Is Your Business Currently Worthy of Your Investment?

An annual ritual in corporate America happens each year when leaders of publicly traded companies summarize their reflections on the prior year, and outline plans for the coming year. Preceding the annual report, their letter is published for current and would be shareholders to review, and subsequently judge the merits of owning shares in the company. What if you had to write a letter to shareholders discussing the merits of owning shares in your business? Doing so may be the MOST important thing you do for your business in 2014.

On a basic level, a letter should include the following:

  1. Remind shareholders why you exist
  2. Review the strategy for the last 5 yrs
  3. Explain & Reconcile the key outcomes
  4. Outline the strategy for the next 5 yrs

The process begins with self-awareness. It may be the most critical component in understanding where you are, and therefore where you are going. I am reminded of a current client who had a "successful" distribution business. The only problem was that he didn't seem to be making progress. He considered hiring a CFO to help understand what was going on financially. He agreed instead to a facilitated assessment in which we engaged in a critical look at both his and the businesses short-comings. The assessment revealed not only a lack of financial awareness but also a lack of understanding of who controlled the value chain within his industry. As a result, he initiated a multi-year strategy focusing on how to leverage his strengths in these areas. The outcome of this strategy will nearly double his profit margins, and secure his long-term sustainability. His strategy included: a) proactively managing and gaining more control over his supply-chain, b) recapitalizing his company to reduce the risk of an economic downturn, while becoming less dependent on debt financing and c) focusing on his most important financial metrics, rather than the "cool" projects to promote his company.

A long-term view is significant as it is too easy to focus on the short-term, while sacrificing long-term sustainability and investment in the future. Most small and middle market companies have thought very little about their strategy. Most are opportunists, where they see a customer need and attempt to meet that need, taking on projects to build systems around their product or service. While this is how most companies are created, a more intentional and sophisticated strategy is critical to building a sustainable and valuable company. Consider IBM's strategy from their 2012 Letter to Shareholders:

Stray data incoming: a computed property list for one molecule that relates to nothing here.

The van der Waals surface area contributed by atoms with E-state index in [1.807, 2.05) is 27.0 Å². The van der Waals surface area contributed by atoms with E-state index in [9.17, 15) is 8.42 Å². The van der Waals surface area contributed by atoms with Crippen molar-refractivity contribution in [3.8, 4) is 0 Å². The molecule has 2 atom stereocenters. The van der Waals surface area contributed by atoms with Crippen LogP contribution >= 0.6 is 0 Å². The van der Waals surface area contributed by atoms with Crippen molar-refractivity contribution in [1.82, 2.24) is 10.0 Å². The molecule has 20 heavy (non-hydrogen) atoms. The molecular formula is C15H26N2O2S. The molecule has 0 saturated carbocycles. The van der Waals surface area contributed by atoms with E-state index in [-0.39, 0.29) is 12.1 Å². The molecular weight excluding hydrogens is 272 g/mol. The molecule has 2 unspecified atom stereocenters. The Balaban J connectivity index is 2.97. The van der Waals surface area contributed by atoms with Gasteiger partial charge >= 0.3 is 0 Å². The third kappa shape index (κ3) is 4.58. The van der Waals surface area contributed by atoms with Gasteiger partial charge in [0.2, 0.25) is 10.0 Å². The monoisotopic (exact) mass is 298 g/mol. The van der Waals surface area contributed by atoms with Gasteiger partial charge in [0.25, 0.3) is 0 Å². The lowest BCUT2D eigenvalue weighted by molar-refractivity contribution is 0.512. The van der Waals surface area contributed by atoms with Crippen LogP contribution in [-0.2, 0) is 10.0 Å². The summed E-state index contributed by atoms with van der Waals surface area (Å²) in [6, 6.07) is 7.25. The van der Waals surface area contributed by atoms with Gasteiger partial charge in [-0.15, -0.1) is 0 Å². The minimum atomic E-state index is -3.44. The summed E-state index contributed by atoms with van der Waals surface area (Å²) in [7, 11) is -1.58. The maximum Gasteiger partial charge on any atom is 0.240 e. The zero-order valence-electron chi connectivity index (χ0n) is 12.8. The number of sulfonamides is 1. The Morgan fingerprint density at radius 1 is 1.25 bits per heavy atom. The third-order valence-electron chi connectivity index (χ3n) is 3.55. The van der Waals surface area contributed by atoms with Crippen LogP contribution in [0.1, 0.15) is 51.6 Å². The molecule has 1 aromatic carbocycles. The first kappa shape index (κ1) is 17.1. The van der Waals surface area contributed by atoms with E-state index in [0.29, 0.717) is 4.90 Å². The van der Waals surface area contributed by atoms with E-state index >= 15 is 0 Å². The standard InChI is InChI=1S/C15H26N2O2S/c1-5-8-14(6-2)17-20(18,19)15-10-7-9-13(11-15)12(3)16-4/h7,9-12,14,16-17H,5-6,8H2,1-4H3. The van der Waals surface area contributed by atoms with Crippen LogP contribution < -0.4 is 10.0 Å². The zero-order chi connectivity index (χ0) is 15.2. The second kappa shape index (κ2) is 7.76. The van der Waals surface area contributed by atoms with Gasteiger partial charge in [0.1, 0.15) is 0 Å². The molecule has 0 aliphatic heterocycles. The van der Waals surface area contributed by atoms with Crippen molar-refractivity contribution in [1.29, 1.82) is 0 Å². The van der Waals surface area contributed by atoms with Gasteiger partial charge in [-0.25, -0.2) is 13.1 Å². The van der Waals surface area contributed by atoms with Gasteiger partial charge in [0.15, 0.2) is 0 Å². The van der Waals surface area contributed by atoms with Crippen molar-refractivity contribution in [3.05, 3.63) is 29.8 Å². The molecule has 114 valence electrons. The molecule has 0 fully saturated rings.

IBM's Model: Continuous Transformation

In an industry characterized by a relentless cycle of innovation and commoditization, one model for success is that of the commodity player - winning through low price, efficiency and economies of scale. Ours is a different choice: the path of innovation, reinvention and shift to higher value.

If you understand your industry, your company's current position and resources, then you can plot a course going forward. In IBM's case, they have elected to deemphasize slow growing, low margin business sectors, like their hardware business which was formerly a huge component of their total business. Instead, IBM chooses to focus on the higher growth and higher margin business segments. An objective look at your business is critical. Often times a board of advisors, mentors and/or outside consultants can assist best with this assessment.

Understanding what outcomes to measure is vital. In our view there are three key attributes and outcomes that make a great company:

Screen Shot 2013-12-30 at 11.01.36 AM
Screen Shot 2013-12-30 at 11.01.36 AM

The process of constructing a letter to your shareholders can be a very useful exercise. A well crafted letter should include a summary of all the information needed to evaluate the investment in a business. It should allow an outsider to determine the value of your business. If you cannot articulate this, your business may not be worthy of investment. Remember, we are investing considerable time and money in our businesses on a daily basis. Is your business worthy of this investment? Whether or not you intend sell your stake in your business or use it as a tool to build wealth, answering this question on an annual basis is imperative to reaching your goals.